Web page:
What exercise should you be doing during menopause?
What you do need to know is that exercise will help with at least 90% of the symptoms of menopause, including hot flushes, anxiety, sleep, brain fog, and painful muscles and joints.
Due to the decrease in estrogen levels when we hit menopause we are at a higher risk of heart disease and osteoporosis. These two diseases are silent so we cannot see or feel them in the early stages but they both need addressing since prevention is sometimes easier than cure.
I have worked with both cardiac patients and women suffering from osteoporosis. If these people had the knowledge that we now have at our fingertips, would they have taken preventative measures? Of course they would.
What exactly should you be doing?
Let's break it down. We need to look after our:
- Joint health
- Heart health
- Bone health
- Mental health
Gentle mobility will help with joint health. Ankle circles, knee bends, shoulder rolls, spine twists, hand circles and fist clenching on a daily basis will help keep your joints lubricated. MOTION IS LOTION! The more you move the better you will feel. It is advisable to practice this mobility before doing any type of exercise as it will help the performance of your joints and muscles.
Any activity that makes you breathless is great for your heart health. Guidelines suggest that you should do 20 to 30 minutes of a physical activity that will make you breathless 3 to 4 times per week. Don’t worry – this can be broken down into smaller segments. If going to the gym or a studio class fills you with dread then have a look at your day and see where you can slot in an activity to get your heart pumping.
- Ditch the elevator and take the stairs
- Walk up the escalators rather than standing on them
- Get off the bus or the train one or two stops before yours and walk just that little further
- Make your home your gym - when you hoover put on some music and go for it!
- If you have stairs in your home, take two at a time or run up them
- If you already take the stairs or walk a lot, pick up the pace!
- Make a date with a friend to meet for a coffee (or other) and go for a walk first
Resistance training – using your own body weight, resistance bands, fixed resistance weights in the gym, free weights or even just lifting bottles of water will do it!
The major sites of osteoporosis are hips, wrist, and spine, so all of these areas need to be targeted. Try these simple exercises:
- Press ups
- Tricep dips
- Back extensions
- Resisted rowing
How much should you be doing? 3 x 12 repetitions of 2-3 sets each week, but not on consecutive days. You need a rest day in-between resistance exercises.
Start with press ups then work your way down the list and repeat three times.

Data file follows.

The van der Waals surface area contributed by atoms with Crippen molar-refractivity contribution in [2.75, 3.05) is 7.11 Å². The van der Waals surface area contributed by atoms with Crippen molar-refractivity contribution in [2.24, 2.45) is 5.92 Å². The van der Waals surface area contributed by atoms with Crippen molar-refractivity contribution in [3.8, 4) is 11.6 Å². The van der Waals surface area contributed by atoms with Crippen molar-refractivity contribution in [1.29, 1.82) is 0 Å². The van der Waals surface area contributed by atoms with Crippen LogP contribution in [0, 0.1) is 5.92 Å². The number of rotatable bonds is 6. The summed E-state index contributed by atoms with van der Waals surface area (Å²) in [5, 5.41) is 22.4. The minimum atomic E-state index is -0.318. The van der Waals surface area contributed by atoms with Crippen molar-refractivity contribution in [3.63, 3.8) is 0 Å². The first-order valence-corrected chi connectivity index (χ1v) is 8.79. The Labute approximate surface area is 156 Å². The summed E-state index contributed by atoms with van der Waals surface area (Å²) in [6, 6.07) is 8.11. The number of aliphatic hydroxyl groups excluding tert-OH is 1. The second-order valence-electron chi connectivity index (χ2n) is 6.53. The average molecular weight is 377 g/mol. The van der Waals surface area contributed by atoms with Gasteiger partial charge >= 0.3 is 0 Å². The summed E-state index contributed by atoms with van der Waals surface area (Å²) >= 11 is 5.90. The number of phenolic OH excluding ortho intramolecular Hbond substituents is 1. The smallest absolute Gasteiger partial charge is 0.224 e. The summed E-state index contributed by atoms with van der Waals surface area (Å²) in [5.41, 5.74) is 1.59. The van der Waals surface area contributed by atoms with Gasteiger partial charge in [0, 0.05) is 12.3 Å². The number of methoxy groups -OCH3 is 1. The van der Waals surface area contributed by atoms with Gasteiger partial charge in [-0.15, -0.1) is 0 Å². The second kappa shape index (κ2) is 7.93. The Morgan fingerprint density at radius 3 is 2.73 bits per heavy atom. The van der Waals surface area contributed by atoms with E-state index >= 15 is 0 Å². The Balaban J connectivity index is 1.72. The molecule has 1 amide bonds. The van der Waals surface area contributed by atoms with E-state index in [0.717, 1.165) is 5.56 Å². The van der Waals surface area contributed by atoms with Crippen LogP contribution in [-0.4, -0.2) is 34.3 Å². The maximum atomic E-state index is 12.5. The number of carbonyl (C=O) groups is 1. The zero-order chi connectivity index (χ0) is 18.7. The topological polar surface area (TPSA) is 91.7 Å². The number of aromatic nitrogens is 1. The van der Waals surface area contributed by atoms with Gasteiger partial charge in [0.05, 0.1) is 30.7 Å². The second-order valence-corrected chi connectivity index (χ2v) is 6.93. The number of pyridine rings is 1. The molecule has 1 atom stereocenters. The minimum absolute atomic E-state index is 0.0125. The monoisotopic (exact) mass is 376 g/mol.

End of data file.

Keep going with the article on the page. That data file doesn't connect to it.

High impact exercises, such as running and jumping will also help strengthen your bones in your hips and lower spine. However, if you do have osteoporosis it is not advised to undertake prolonged high impact work.
Stretching is one of the major components of fitness and is too often overlooked. If you are starting to feel stiff and achy then some simple stretches will really help, as each muscle crosses a joint. Therefore, if that muscle becomes tight then that joint along with the muscle will feel stiff and painful. Make sure your muscles are warm before stretching and hold each stretch for at least 15 seconds.
Getting fitter and stronger will also do wonders for your mental health. However, there is something else you need to address: taking time out to be calm.
When we hit menopause our ovaries stop producing estrogen and our adrenal glands step in to help out, which means these glands can become overworked. These overworked glands will contribute to us feeling stressed, tired and overwhelmed, so need to do our best to avoid this.
Meditation is talked about a lot these days but if you feel that sitting down with your legs crossed and chanting is not for you then don’t worry, you can find your own type of meditation. There are plenty of meditation apps available to download and just 10 minutes of practice each day could help. Also just sitting quietly, taking time for yourself and breathing will do the job.
- Sit somewhere quiet and close your eyes, put a timer on for 10 minutes
- Sit comfortably – or even lie down
- Close your eyes, breathe in through your nose and out through your mouth. Do this slowly and count each breath until you get to 10
- Do not worry if you go over and find you are at 15 or even 30, just start again and don’t give yourself a hard time. It's okay for your mind to wander, just come back to your breathing and try and concentrate on it
If you do this for 10 minutes each day it will help calm your body, mind and adrenals.
Rev up your metabolism
If you exercise and become stronger, it will not only benefit your heart, bones, mental health and symptoms of menopause; it can also help you build muscle tone and raise your metabolism. The more muscle mass you have the more fat you will burn at rest
When we exercise 'feel-good receptors' in our brain are stimulated and endorphins are released. Therefore, you will feel good immediately after your activity and if you exercise regularly this feel-good effect will last over a longer period of time. Women can feel strong and empowered during their menopause if they exercise.
Before undertaking any new exercise regime please make sure you receive the okay from your GP.
This blog was written by Jane Dowling, a clinical exercise specialist and menopause advocate. She helps women manage menopause through exercise and lifestyle changes through her site MENO&ME. To find out more visit https://www.menoandme.com
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